I’ve been pondering Apple’s addition of 4K video recording on the new iPhone 6s and 6s plus. My feeling is simple, and applies to many facets of any new Apple product. Please, oh please. Do not let yourself be roofied by Apple ads and marketing-speak that will attempt to sell 4K as magical rainbow juice from above. Do not get sucked into the whirlwind of spectacular images Apple shows off.
If you’re keen on 4K (aka Ultra HD), you’ve probably seen it in a television showroom or on some kind of high end video camera. The truth is, not many people have actually experienced watching 4K content, because there isn’t much of it out there. But now anyone with a new iPhone 6s can make videos in this tantalizing format. Should you care?
4K video is about four times the resolution of full HD, aka 1080p. That means a far more detailed image. That’s nice, but it’s also the very reason 4K has been so slow to catch on. It requires enormous bandwidth to stream, and requires costly new backend infrastructure to broadcast. 4K televisions have been paraded out for years, but few people buy them because of the added expense and the fact that there’s just not much to watch in 4K! From a consumer standpoint, ultra high def remains a spectacle and not a standard.
But now the seal of 4K sits next to the most influential of electronics brands, Apple. The new iPhone 6s and 6s Plus brings ultra high def to your very own smartphone videos. They aren’t the first to do this. Samsung’s Galaxy line of phones has featured 4K shooting going back to 2014’s S5. Few people gave a crap then and fewer do now.
I must admit, I find Apple’s 4K inclusion a peculiar move. It’s a tricky thing to explain to the average consumer, and that’s going against Apple’s credo of focusing on simple, clear features that you don’t have to be a tech nerd to understand. How do you articulate the benefits of 4K to your parents? I imagine it would go roughly like this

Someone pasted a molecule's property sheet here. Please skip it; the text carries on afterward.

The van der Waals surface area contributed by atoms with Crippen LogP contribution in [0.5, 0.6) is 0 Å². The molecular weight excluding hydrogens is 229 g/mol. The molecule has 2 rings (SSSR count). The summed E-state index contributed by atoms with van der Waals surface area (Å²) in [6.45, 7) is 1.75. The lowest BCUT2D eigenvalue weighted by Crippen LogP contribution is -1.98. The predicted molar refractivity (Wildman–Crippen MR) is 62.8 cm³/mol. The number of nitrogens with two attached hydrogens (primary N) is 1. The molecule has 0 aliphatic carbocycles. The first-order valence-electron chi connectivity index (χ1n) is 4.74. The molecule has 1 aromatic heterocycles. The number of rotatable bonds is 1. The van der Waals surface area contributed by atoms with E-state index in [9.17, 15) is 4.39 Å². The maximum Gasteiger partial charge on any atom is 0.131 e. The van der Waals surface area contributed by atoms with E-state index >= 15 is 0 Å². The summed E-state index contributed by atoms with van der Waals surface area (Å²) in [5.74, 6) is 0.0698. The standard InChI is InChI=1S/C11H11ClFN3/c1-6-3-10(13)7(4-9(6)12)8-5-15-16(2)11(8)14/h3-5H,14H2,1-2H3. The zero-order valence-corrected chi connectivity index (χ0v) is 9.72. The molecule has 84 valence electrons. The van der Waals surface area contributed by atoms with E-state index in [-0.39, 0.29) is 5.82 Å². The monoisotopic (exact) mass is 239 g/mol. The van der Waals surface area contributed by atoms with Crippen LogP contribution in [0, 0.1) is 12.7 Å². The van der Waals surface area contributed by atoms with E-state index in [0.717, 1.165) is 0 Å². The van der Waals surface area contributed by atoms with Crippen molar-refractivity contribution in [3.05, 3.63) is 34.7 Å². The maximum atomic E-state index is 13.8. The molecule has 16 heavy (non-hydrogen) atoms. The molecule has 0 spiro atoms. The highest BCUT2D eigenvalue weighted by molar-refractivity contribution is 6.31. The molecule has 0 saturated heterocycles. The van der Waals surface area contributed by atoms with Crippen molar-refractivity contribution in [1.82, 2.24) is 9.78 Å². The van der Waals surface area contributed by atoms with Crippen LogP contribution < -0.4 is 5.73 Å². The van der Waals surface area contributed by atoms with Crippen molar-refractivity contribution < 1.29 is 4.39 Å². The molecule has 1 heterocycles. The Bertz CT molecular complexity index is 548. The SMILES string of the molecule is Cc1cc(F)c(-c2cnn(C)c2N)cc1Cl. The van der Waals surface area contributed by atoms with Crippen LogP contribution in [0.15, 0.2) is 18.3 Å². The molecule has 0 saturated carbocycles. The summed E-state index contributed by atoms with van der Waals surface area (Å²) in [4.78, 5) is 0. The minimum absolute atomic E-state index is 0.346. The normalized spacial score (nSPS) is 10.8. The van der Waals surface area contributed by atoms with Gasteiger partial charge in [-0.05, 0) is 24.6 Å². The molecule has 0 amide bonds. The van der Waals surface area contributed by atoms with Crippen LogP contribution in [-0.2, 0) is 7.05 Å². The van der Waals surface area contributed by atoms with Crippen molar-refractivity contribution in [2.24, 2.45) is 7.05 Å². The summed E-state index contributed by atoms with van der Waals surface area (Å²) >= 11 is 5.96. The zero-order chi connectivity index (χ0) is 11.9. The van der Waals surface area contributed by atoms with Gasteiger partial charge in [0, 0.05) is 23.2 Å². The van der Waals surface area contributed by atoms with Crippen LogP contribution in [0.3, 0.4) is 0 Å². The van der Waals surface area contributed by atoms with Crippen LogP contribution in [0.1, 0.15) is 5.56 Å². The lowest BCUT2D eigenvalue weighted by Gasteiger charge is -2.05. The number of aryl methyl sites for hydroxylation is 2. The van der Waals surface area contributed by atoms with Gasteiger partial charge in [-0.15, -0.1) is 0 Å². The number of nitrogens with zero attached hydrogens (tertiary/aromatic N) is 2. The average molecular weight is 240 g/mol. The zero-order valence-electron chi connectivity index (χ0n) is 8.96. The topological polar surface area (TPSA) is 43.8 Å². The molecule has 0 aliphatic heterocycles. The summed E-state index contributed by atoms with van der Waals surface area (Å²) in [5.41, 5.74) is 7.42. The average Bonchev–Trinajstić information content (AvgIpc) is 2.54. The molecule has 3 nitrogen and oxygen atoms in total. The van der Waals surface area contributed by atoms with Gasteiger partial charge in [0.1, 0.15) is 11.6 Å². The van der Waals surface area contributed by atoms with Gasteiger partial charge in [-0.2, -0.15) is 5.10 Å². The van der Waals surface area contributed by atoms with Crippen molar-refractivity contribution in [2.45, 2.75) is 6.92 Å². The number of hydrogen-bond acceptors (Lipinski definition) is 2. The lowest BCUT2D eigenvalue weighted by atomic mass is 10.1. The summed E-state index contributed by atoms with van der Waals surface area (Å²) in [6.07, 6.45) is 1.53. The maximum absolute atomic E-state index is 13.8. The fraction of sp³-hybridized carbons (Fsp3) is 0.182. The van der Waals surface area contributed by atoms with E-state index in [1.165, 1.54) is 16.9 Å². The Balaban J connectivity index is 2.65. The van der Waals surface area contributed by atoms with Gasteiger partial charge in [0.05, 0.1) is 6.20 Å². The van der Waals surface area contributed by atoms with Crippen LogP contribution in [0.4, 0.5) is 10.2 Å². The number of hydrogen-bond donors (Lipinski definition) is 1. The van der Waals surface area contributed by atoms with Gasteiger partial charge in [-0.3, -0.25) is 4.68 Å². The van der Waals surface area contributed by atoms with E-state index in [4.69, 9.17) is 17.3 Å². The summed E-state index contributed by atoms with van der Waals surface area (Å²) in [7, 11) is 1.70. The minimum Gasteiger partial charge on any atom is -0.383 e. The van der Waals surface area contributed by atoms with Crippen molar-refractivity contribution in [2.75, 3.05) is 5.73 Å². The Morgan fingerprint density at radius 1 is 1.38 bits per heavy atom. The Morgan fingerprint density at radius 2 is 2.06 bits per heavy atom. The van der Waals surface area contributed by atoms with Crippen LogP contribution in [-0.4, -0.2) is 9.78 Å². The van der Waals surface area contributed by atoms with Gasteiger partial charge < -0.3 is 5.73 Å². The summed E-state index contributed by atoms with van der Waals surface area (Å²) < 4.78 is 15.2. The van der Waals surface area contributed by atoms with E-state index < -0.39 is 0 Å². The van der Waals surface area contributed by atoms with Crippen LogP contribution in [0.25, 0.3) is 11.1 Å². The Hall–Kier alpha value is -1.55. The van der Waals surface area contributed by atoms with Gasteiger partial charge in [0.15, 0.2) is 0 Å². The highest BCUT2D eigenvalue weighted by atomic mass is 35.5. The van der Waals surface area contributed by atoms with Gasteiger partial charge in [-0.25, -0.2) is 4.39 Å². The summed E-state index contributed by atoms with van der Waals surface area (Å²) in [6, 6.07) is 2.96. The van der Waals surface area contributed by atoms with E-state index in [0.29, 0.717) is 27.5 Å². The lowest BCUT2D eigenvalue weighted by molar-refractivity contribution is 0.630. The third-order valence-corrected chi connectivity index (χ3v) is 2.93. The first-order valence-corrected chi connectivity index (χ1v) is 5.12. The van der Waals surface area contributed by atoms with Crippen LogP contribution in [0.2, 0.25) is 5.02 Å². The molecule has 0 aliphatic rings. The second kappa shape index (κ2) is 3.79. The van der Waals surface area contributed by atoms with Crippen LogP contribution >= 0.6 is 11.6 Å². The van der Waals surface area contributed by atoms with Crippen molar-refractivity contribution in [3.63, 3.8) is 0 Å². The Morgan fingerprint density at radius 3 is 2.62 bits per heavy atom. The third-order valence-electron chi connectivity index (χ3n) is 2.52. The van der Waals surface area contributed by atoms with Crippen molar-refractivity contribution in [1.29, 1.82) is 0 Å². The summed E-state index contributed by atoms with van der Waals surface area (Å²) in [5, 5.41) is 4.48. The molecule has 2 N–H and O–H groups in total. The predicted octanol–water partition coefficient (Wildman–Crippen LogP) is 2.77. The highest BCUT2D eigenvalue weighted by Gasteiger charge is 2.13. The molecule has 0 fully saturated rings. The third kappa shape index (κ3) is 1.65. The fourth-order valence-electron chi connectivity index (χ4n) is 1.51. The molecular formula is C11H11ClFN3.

“Hey Mom, check it out, the new iPhone can shoot 4K video”
“Yeah, it’s got way better resolution!”
“What does that mean?”
“Like, better quality. Just look.”
—Mom looks at video on phone—
“It looks the same to me”
“Oh, well, you have to watch it on a 4K TV to really see the difference.”
“A what TV? I don’t think I have that”
“Oh. Well, at least shoot your own videos in 4K. It will look great on the 4K TV I plan to buy”
“Ok I’ll do that.”
—a week passes—
“Hi Son. My phone is telling me I’m out of storage. How do I fix it?
“Fuck my life”
You get the point. It’s just not something that is going to carry broad appeal. Regular people won’t be able to spot the quality difference, especially when watching on their phone or social media where the added resolution is diluted by compression and tiny displays. They will only be saddled by the added storage demands of the larger 4K video files. We don’t know the specifics of Apple’s 4K file compression, so the extent of this issue can’t yet be measured, but it’s a likely outcome.
Here’s a still frame from a piece of video shot in 4K. Directly below it is the same shot in mere 1080p HD.
They don’t look that different! View this footage on a 60 inch 4K TV and the extra quality would come through, but most people view videos, especially home videos, in small sizes like this.
Still, 4K is the inevitable future of video in all its forms. There will come a day when every single video recording device shoots 4K, and everyone’s TV will display it. So why not start now? It’s harmless to include, if barely beneficial for most people. The biggest plus to shooting in 4K is so that 10 years from now, when everyone has 4K TVs, your videos can be played back and look really beautiful instead of dated. That’s cool, but a fringe benefit at best.
It will be interesting to see how Apple markets this feature. We’ve already seen it mentioned in the ad they rolled out in the iPhone 6s keynote. It states, “the camera shoots 4K videos now, which changes how your movies look.” That is a pretty damn vague way to hype the latest Apple Awesomesauce.
The truth is that 4K is a technical spec with more implications for cable companies than everyday consumers. 4K will not make your shitty home videos look much better than they do.
Contact the author at firstname.lastname@example.org.